Rabat - On Sunday, a cache of 11.5 million leaked financial documents - revealing the offshore dealings of 12 current and former national leaders and 128 other international public figures, amongst others - went live on the official website of the International Consortium of Investigative Journalists (ICIJ) under the name the "Panama Papers" for the country the leak came from.
Rabat – On Sunday, a cache of 11.5 million leaked financial documents – revealing the offshore dealings of 12 current and former national leaders and 128 other international public figures, amongst others – went live on the official website of the International Consortium of Investigative Journalists (ICIJ) under the name the “Panama Papers” for the country the leak came from.
The accounts and companies listed in the papers – all legally created under Panamanian law – are expected to be investigated for evidence for billions of dollars worth of potential tax evasion, funds laundered to illicit organizations and other forms of shady exchanges of money.
Sueddeutsche Zeitung, a Munich-based daily newspaper, said they received the data over a year ago when an anonymous source offered to send them the documents via an encrypted channel. After the 2.6-terabyte download was complete, the newspaper contacted the ICIJ, a nonprofit group in the United States, to dig into the details of the documents leaked from Mossack Fonseca, a Panama-based law firm. The ICIJ’s website released the papers on Sunday and said over 400 journalists from 107 news organizations in 80 countries participated in the analysis of the information hidden in the leaks.
Seven of the 12 world leaders with ties to companies established by the Panama-based firm were from the Arab League, including a former Iraqi prime minister, a former Qatari prime minister, a former Jordanian prime minister, a former Emir of Qatar, a former president of Sudan, the King of Saudi Arabia, and the current president of the United Arab Emirates.
The leaked documents also further exposed the extent of corruption occurring in the International Federation of Football Associations (FIFA) and other soccer-related institutions and actors.
The papers say a law firm owned by Juan Pedro Damiani, a member of FIFA’s ethics committee, had business relationships with three people indicted in the ongoing FIFA scandal: former FIFA vice president Eugenio Figueredo and Hugo and Mariano Jinkis, the father-son team accused of bribing telecommunications officials in order to win the rights to broadcast Latin American football games. The records show that Damiani’s Uruguay-based law firm represented an offshore company linked to the Jinkis family and seven companies associated with Figueredo.
As a response to the report, FIFA’s ethics committee recently launched a preliminary investigation into Damiani’s business relationship with Figueredo. A spokesman for the committee said Damiani had first informed the panel about his ties to Figueredo on March 18th, just one day after the team analyzing the documents sent Damiani questions about his law firm’s work for entities tied to the former FIFA vice president.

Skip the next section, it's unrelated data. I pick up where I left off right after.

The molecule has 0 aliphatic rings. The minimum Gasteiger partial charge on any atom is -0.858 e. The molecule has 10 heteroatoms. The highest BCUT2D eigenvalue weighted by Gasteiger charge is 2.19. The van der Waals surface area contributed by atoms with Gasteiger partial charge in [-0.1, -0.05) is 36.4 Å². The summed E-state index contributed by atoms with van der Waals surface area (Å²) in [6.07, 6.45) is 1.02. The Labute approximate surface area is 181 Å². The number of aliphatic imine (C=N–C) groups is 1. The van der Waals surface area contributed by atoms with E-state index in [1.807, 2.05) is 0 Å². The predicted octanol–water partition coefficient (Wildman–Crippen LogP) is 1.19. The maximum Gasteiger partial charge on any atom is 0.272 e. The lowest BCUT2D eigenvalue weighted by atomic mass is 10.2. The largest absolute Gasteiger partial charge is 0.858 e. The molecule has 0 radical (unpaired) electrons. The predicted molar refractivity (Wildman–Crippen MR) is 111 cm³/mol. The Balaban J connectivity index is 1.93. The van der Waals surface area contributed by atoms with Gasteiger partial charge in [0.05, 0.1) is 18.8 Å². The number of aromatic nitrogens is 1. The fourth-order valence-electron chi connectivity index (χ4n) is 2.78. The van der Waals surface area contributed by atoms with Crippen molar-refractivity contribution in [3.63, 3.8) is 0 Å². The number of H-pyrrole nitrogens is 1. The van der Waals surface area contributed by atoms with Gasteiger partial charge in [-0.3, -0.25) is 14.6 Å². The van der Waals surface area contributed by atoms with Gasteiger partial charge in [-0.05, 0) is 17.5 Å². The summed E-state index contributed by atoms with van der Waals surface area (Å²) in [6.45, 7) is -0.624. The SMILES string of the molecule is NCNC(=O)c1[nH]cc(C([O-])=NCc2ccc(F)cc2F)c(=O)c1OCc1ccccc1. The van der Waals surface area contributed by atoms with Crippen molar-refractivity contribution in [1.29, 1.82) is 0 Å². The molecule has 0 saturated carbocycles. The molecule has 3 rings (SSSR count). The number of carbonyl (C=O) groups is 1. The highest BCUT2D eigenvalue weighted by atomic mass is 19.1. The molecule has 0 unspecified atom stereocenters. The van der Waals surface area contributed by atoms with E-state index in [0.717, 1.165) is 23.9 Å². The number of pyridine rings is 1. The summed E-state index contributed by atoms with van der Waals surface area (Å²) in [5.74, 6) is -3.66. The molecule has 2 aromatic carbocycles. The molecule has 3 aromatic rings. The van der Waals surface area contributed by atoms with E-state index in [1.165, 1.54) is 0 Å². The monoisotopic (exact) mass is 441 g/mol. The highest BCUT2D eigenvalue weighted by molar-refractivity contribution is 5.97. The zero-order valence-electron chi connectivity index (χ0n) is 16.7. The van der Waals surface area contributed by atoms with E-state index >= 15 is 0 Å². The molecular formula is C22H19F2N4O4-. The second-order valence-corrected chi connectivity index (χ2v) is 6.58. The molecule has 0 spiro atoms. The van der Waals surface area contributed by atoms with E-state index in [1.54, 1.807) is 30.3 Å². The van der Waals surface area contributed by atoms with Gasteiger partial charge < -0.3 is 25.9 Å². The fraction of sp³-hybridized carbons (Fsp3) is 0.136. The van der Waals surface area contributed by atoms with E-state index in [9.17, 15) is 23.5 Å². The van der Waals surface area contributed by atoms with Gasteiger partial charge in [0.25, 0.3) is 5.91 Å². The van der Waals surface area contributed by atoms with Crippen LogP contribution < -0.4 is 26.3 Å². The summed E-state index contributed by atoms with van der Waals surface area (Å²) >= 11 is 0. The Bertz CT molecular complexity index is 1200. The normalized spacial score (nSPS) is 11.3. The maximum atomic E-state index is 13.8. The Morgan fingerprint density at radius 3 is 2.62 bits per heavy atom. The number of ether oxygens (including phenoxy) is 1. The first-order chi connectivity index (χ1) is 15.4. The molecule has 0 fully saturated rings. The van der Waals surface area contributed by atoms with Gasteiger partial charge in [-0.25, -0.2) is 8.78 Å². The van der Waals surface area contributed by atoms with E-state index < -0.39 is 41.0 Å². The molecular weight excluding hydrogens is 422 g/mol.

Michel Platini, the suspended chief on the Union of European Football Associations (UEFA), was also a customer of Mossack Fonseca. The ICIJ said the documents allege that Platini turned to the firm to help him administer an offshore company created in Panama during 2007.
Platini is currently serving a six-year ban from all soccer-related activity for an ethics violation after former FIFA president Sepp Blatter approved a $2 million payment to the Frenchman in 2011 as compensation for consultancy work carried out without a contract a decade ago.
Once the leak went public, Platini’s communications agent told AFP that the entirety of his financial records and properties had been made available to Swiss authorities since 2007.
Lionel Messi, known as the world’s best soccer player, and his father were listed as the co-owners of a Panama company called Mega Star Enterprises Inc, adding a new name to list of offshore shell companies known to be linked to the star. Messi’s offshore dealings are currently being investigated in a tax evasion case in Spain.
The leaks were “a crime, a felony” and “an attack on Panama,” according to Ramon Fonseca, one of the law firm’s founders, who spoke to AFP.
“Certain countries don’t like it that we are so competitive in attracting companies,” he said.
Panama’s government announced it had “zero tolerance” for illegal financial deals, and agreed to “vigorously cooperate” with any investigations related to the documents.
Several reports say the documents also show how offshore companies and accounts were involved in enriching Russian President Vladimir Putin’s inner circle.
Brothers Arkady and Boris Rotenberg, childhood friends of the president, were tied to at least seven companies incorporated in the British Virgin Islands revealed by the report, one of which was used to help build a villa for Arkady’s son.
Another friend of Putin, Sergey Roldugin – also a world-class cellist – was named the owner of two companies established by Bank Rossiya. The bank, which U.S. officials say is the personal bank for Russia’s senior officials, offered one of Roldugin companies a loan worth USD 200 million for a compensation of USD 1.
U.S. investigators said they believe an offshore company mentioned in the documents supplied fuel for jets the Syrian President, Bashar Al-Assad, used to bomb cities in his own country.